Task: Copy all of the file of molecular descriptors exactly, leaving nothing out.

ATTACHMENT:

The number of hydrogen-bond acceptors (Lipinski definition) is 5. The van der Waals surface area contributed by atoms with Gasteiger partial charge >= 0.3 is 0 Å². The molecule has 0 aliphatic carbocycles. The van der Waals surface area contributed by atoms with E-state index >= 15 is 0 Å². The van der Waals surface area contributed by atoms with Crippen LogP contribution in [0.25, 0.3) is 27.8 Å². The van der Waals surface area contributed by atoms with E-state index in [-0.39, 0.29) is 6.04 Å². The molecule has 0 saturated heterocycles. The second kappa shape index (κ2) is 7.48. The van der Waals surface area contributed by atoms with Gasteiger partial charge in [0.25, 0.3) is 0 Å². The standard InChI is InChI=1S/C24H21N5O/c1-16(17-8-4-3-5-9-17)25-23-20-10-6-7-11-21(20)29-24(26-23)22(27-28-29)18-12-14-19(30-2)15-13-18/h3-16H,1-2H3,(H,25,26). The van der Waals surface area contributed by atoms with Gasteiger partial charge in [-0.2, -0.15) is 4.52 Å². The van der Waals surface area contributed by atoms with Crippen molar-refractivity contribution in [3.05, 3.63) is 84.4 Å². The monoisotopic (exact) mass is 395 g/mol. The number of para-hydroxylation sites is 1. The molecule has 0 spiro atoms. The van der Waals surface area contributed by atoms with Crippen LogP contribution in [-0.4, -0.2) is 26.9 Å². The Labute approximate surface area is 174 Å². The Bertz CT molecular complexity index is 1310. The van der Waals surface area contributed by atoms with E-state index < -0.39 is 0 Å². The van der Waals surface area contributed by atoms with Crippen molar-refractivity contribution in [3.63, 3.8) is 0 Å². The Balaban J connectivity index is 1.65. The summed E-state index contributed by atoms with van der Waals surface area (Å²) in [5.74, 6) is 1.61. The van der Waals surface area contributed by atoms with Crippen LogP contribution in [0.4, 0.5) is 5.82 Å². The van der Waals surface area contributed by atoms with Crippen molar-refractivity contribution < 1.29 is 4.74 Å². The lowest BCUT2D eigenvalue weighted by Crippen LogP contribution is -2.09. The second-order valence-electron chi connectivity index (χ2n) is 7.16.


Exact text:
The number of hydrogen-bond acceptors (Lipinski definition) is 5. The van der Waals surface area contributed by atoms with Gasteiger partial charge >= 0.3 is 0 Å². The molecule has 0 aliphatic carbocycles. The van der Waals surface area contributed by atoms with E-state index >= 15 is 0 Å². The van der Waals surface area contributed by atoms with Crippen LogP contribution in [0.25, 0.3) is 27.8 Å². The van der Waals surface area contributed by atoms with E-state index in [-0.39, 0.29) is 6.04 Å². The molecule has 0 saturated heterocycles. The second kappa shape index (κ2) is 7.48. The van der Waals surface area contributed by atoms with Gasteiger partial charge in [0.25, 0.3) is 0 Å². The standard InChI is InChI=1S/C24H21N5O/c1-16(17-8-4-3-5-9-17)25-23-20-10-6-7-11-21(20)29-24(26-23)22(27-28-29)18-12-14-19(30-2)15-13-18/h3-16H,1-2H3,(H,25,26). The van der Waals surface area contributed by atoms with Gasteiger partial charge in [-0.2, -0.15) is 4.52 Å². The van der Waals surface area contributed by atoms with Crippen molar-refractivity contribution in [3.05, 3.63) is 84.4 Å². The monoisotopic (exact) mass is 395 g/mol. The number of para-hydroxylation sites is 1. The molecule has 0 spiro atoms. The van der Waals surface area contributed by atoms with Crippen LogP contribution in [-0.4, -0.2) is 26.9 Å². The Labute approximate surface area is 174 Å². The Bertz CT molecular complexity index is 1310. The van der Waals surface area contributed by atoms with E-state index < -0.39 is 0 Å². The van der Waals surface area contributed by atoms with Crippen molar-refractivity contribution in [3.63, 3.8) is 0 Å². The Balaban J connectivity index is 1.65. The summed E-state index contributed by atoms with van der Waals surface area (Å²) in [5.74, 6) is 1.61. The van der Waals surface area contributed by atoms with Crippen LogP contribution in [0.4, 0.5) is 5.82 Å². The van der Waals surface area contributed by atoms with Crippen molar-refractivity contribution < 1.29 is 4.74 Å². The lowest BCUT2D eigenvalue weighted by Crippen LogP contribution is -2.09. The second-order valence-electron chi connectivity index (χ2n) is 7.16.